Customer Service | Help | FAQ | PEP-Easy | Report a Data Error | About
Tip: To find an Author in a Video…

PEP-Web Tip of the Day

To find an Author in a Video, go to the Search Section found on the top left side of the homepage. Then, select “All Video Streams” in the Source menu. Finally, write the name of the Author in the “Search for Words or Phrases in Context” area and click the Search button.

For the complete list of tips, see PEP-Web Tips on the PEP-Web support page.

Stensson, J. (1995). Editorial: How do we know about an inner world?. Int. Forum Psychoanal., 4(2):73-75.

(1995). International Forum of Psychoanalysis, 4(2):73-75

Editorial: How do we know about an inner world?

Jan Stensson, Ph.D.

The concept ‘inner world’ has grown in popularity among psychoanalysts in rate with the dissemination of object relations thinking. Terms such as ‘introspection’ and ‘an observing ego’ as well as the notion of ‘inner objects’ imply that one part of the person (the observing ego) may look into (introspect) another part, an experiencing ego, which has relations to ‘inner objects’. Although seemingly handy at times, these ways of formulating inner processes have often awakened feelings of uneasiness and dissatisfaction in me. So, when some weeks ago in a bookstore I stumbled upon a book with a table of contents comprising such section titles as ‘Myths of the inner’, ‘Concepts of the inner’, ‘Aspects and the inner’ and ‘Blind to the inner’, I could not resist buying it. The book I had found was On Being in the World. Wittgenstein and Heidegger on Seeing Aspects by Stephen Mulhall (1). In preparing this Editorial I have also used a treatise by Gunnar Svensson on Wittgenstein on Knowledge and Certainty (2) and Wittgenstein's On Certainty (3). In order not to make this text unduly long, I will not give detailed references to the different authors mentioned above. The basic ideas originate from Wittgenstein. I am of course responsible for the way those ideas are rendered here (in a sketchy form) and for some short hints at possible implications for psychoanalytic thinking. This presentation is not to be seen as a well thought out position, but rather as expressive of my view that we psychoanalysts should take notice in a positive vein of what people outside our discipline think about phenomena that we may consider to be exclusively our concern.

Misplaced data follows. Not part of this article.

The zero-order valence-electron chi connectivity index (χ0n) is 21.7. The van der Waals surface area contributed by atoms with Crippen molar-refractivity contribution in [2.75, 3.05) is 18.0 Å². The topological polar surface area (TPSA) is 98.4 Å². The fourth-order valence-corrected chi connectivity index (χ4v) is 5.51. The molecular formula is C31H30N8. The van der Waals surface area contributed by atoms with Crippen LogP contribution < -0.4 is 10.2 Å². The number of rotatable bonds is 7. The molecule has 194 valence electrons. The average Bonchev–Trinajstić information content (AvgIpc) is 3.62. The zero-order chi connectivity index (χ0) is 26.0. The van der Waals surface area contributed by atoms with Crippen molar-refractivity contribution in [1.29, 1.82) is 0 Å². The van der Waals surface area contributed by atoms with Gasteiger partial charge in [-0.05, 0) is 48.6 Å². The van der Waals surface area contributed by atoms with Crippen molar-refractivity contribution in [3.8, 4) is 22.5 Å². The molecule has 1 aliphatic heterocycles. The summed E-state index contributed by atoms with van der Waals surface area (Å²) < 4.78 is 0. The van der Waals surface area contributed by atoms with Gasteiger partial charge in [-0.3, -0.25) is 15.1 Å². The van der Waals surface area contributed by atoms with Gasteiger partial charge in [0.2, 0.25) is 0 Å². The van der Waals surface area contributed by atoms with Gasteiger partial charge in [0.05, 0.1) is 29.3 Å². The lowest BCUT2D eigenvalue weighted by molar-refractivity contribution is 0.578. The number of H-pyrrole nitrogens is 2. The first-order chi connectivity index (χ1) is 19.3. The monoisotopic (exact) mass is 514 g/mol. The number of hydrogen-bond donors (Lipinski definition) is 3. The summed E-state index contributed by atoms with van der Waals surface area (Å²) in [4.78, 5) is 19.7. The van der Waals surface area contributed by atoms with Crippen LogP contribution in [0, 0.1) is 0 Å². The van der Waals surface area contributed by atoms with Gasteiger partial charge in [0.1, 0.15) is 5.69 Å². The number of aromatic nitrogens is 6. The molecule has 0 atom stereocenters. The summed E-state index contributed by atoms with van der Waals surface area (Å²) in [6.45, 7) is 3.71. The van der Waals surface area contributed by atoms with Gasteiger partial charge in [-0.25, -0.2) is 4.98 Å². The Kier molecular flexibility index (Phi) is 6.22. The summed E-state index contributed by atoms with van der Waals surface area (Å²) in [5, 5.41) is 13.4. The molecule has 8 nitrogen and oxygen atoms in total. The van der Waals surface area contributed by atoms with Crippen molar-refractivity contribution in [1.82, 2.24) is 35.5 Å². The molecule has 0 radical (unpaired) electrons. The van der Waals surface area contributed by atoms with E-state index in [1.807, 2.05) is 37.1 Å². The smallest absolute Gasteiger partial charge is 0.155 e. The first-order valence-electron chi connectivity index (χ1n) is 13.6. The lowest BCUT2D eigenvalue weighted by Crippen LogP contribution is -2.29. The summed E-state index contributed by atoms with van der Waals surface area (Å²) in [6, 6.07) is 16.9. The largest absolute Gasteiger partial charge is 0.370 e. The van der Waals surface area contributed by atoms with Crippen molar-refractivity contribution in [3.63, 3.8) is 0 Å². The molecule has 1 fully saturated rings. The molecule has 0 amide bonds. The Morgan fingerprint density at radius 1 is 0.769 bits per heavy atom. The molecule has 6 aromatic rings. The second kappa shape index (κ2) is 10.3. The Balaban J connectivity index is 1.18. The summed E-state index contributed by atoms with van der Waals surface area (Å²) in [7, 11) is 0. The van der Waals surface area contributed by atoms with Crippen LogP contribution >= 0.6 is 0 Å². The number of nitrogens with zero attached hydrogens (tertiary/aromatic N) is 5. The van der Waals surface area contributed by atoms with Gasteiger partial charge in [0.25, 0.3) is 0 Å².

[This is a summary or excerpt from the full text of the book or article. The full text of the document is available to subscribers.]

Copyright © 2020, Psychoanalytic Electronic Publishing, ISSN 2472-6982 Customer Service | Help | FAQ | Download PEP Bibliography | Report a Data Error | About

WARNING! This text is printed for personal use. It is copyright to the journal in which it originally appeared. It is illegal to redistribute it in any form.